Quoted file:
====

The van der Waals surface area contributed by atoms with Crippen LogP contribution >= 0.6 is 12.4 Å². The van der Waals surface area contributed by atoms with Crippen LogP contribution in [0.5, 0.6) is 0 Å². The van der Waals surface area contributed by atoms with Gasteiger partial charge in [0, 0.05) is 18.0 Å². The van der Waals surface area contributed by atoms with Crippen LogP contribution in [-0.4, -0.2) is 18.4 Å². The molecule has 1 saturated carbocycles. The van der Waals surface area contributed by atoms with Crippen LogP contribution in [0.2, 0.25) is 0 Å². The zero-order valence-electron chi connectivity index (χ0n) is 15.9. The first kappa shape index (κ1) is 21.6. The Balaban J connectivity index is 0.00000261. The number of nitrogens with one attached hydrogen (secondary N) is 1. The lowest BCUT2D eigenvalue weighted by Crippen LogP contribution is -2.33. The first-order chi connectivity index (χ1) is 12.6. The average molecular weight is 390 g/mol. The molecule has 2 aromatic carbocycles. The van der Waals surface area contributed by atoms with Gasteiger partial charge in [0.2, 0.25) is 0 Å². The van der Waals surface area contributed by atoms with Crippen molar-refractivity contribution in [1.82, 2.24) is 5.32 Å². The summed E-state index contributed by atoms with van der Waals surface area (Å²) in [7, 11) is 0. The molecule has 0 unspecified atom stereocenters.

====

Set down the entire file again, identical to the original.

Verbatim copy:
The van der Waals surface area contributed by atoms with Crippen LogP contribution >= 0.6 is 12.4 Å². The van der Waals surface area contributed by atoms with Crippen LogP contribution in [0.5, 0.6) is 0 Å². The van der Waals surface area contributed by atoms with Gasteiger partial charge in [0, 0.05) is 18.0 Å². The van der Waals surface area contributed by atoms with Crippen LogP contribution in [-0.4, -0.2) is 18.4 Å². The molecule has 1 saturated carbocycles. The van der Waals surface area contributed by atoms with Crippen LogP contribution in [0.2, 0.25) is 0 Å². The zero-order valence-electron chi connectivity index (χ0n) is 15.9. The first kappa shape index (κ1) is 21.6. The Balaban J connectivity index is 0.00000261. The number of nitrogens with one attached hydrogen (secondary N) is 1. The lowest BCUT2D eigenvalue weighted by Crippen LogP contribution is -2.33. The first-order chi connectivity index (χ1) is 12.6. The average molecular weight is 390 g/mol. The molecule has 2 aromatic carbocycles. The van der Waals surface area contributed by atoms with Gasteiger partial charge in [0.2, 0.25) is 0 Å². The van der Waals surface area contributed by atoms with Crippen molar-refractivity contribution in [1.82, 2.24) is 5.32 Å². The summed E-state index contributed by atoms with van der Waals surface area (Å²) in [7, 11) is 0. The molecule has 0 unspecified atom stereocenters.